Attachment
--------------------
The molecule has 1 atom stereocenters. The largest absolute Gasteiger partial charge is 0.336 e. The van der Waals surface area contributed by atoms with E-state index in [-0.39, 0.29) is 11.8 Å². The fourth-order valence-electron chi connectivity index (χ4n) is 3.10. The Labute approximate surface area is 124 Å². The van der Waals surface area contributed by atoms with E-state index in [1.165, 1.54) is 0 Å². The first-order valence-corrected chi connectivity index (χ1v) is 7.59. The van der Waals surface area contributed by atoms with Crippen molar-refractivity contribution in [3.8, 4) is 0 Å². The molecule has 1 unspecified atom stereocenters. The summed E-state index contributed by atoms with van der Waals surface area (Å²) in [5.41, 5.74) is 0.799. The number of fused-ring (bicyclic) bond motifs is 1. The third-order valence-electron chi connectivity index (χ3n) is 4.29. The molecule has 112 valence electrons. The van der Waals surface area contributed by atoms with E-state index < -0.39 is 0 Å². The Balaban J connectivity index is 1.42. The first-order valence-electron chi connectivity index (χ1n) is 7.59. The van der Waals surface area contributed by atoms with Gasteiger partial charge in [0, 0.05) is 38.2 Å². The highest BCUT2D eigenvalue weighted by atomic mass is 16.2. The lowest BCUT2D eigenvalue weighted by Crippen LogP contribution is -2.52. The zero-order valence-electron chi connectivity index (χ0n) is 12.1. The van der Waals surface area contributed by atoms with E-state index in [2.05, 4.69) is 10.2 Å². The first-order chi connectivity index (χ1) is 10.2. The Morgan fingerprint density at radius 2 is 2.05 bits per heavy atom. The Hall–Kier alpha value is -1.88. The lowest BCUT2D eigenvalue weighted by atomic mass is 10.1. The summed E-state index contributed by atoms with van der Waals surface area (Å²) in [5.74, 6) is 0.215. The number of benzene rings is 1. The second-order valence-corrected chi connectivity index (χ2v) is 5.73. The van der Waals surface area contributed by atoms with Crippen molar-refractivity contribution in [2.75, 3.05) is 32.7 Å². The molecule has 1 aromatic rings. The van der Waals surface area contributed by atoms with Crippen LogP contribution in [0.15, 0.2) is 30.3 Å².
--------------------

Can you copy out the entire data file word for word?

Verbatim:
The molecule has 1 atom stereocenters. The largest absolute Gasteiger partial charge is 0.336 e. The van der Waals surface area contributed by atoms with E-state index in [-0.39, 0.29) is 11.8 Å². The fourth-order valence-electron chi connectivity index (χ4n) is 3.10. The Labute approximate surface area is 124 Å². The van der Waals surface area contributed by atoms with E-state index in [1.165, 1.54) is 0 Å². The first-order valence-corrected chi connectivity index (χ1v) is 7.59. The van der Waals surface area contributed by atoms with Crippen molar-refractivity contribution in [3.8, 4) is 0 Å². The molecule has 1 unspecified atom stereocenters. The summed E-state index contributed by atoms with van der Waals surface area (Å²) in [5.41, 5.74) is 0.799. The number of fused-ring (bicyclic) bond motifs is 1. The third-order valence-electron chi connectivity index (χ3n) is 4.29. The molecule has 112 valence electrons. The van der Waals surface area contributed by atoms with E-state index < -0.39 is 0 Å². The Balaban J connectivity index is 1.42. The first-order valence-electron chi connectivity index (χ1n) is 7.59. The van der Waals surface area contributed by atoms with Gasteiger partial charge in [0, 0.05) is 38.2 Å². The highest BCUT2D eigenvalue weighted by atomic mass is 16.2. The lowest BCUT2D eigenvalue weighted by Crippen LogP contribution is -2.52. The zero-order valence-electron chi connectivity index (χ0n) is 12.1. The van der Waals surface area contributed by atoms with E-state index in [2.05, 4.69) is 10.2 Å². The first-order chi connectivity index (χ1) is 10.2. The Morgan fingerprint density at radius 2 is 2.05 bits per heavy atom. The Hall–Kier alpha value is -1.88. The lowest BCUT2D eigenvalue weighted by atomic mass is 10.1. The summed E-state index contributed by atoms with van der Waals surface area (Å²) in [5.74, 6) is 0.215. The number of benzene rings is 1. The second-order valence-corrected chi connectivity index (χ2v) is 5.73. The van der Waals surface area contributed by atoms with Crippen molar-refractivity contribution in [2.75, 3.05) is 32.7 Å². The molecule has 1 aromatic rings. The van der Waals surface area contributed by atoms with Crippen LogP contribution in [0.15, 0.2) is 30.3 Å².